A few weeks ago I bought the parts for a dress.
A woman in the state of New York had purchased an old, Victorian house and moved in. On arrival though, she found her new home to be packed to the rafters with the former resident’s things. A mammoth cleaning operation ensued and the goods were listed on ebay, including pre-cut pieces of a 1950s dress patern, made from a lovely grey wool-weave fabric. And at the princely sum of $1.99, I figured, ‘what the hell.’
So yesterday, the dress arrived and I set to figuring out how the parts fitted together. There were some instructions about constructing a skirt, but on closer inspection, I found that they were for a different skirt altogether…
I haven’t ever made a dress before – unless you count stitching straps and a sash to an old gypsy skirt so I could wear it as a little knee-length frock whilst at the beach – so my knowledge of which-bit-goes-where is rather limited. Still, I love a challenge, especially one I’m not qualified to undertake, and before too long I was faced with something dress shaped. And three extra parts.
I’m telling myself that they’re just suspiciously pattern-shaped off-cuts and leaving it at that. The real problem isn’t my excess of parts though – it’s that the dress is ten inches too big for my waist. I’m not sure what to do now, though. With my limited skill and my 115 year-old sewing machine, I’m a little unsure on how to best proceed in taking the dress in? Am I best to unpick the whole thing and recut the patten shapes, or simply sew something akin to a dart along the waist line to nip it in?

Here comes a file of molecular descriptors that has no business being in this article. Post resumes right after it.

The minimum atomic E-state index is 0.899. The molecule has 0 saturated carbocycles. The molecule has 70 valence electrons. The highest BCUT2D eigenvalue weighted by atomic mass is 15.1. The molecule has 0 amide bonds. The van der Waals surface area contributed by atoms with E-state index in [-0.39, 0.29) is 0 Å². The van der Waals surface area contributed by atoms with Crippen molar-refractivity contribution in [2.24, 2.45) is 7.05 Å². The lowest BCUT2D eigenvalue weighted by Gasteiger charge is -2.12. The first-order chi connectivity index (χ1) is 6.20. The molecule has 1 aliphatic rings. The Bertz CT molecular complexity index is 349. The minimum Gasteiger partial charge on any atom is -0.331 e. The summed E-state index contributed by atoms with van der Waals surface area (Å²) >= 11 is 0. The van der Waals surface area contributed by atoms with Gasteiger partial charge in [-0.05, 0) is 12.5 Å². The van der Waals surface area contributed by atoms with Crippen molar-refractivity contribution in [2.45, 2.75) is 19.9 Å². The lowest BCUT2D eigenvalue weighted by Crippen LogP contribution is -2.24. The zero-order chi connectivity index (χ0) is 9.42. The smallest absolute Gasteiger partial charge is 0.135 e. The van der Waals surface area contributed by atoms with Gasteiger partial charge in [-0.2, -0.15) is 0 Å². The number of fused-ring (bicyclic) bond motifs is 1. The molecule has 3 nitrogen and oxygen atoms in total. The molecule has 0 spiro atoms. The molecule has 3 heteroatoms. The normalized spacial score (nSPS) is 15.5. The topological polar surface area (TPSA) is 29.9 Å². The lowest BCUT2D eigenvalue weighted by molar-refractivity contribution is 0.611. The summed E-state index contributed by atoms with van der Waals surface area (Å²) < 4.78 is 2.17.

Aside from making antique dresses on ancient sewing machines, I’ve been entering a lot of writing competitions lately in a bid to make lots of money and have publishers falling over one another for my novels. Alas, I did not win the Bridport, nor the Fish Publisher poetry and flash fiction prizes… or the Sid Chaplin short story contest. Still, things can only get better from here. I did get runner up in a poetry competition for Forward Press and hopefully I’ll do well in the Fish short story prize and Glass woman prize. We shall see. At present I’m writing for these guys, though as my tale is a woeful one of teenage angst, I find myself in the mood to listen to dire power ballads and wear black.
The trials of being an artist, eh? Now if you’ll excuse me, I have some 3 Doors Down to listen to at ridiculous volumes in my darkened bedroom…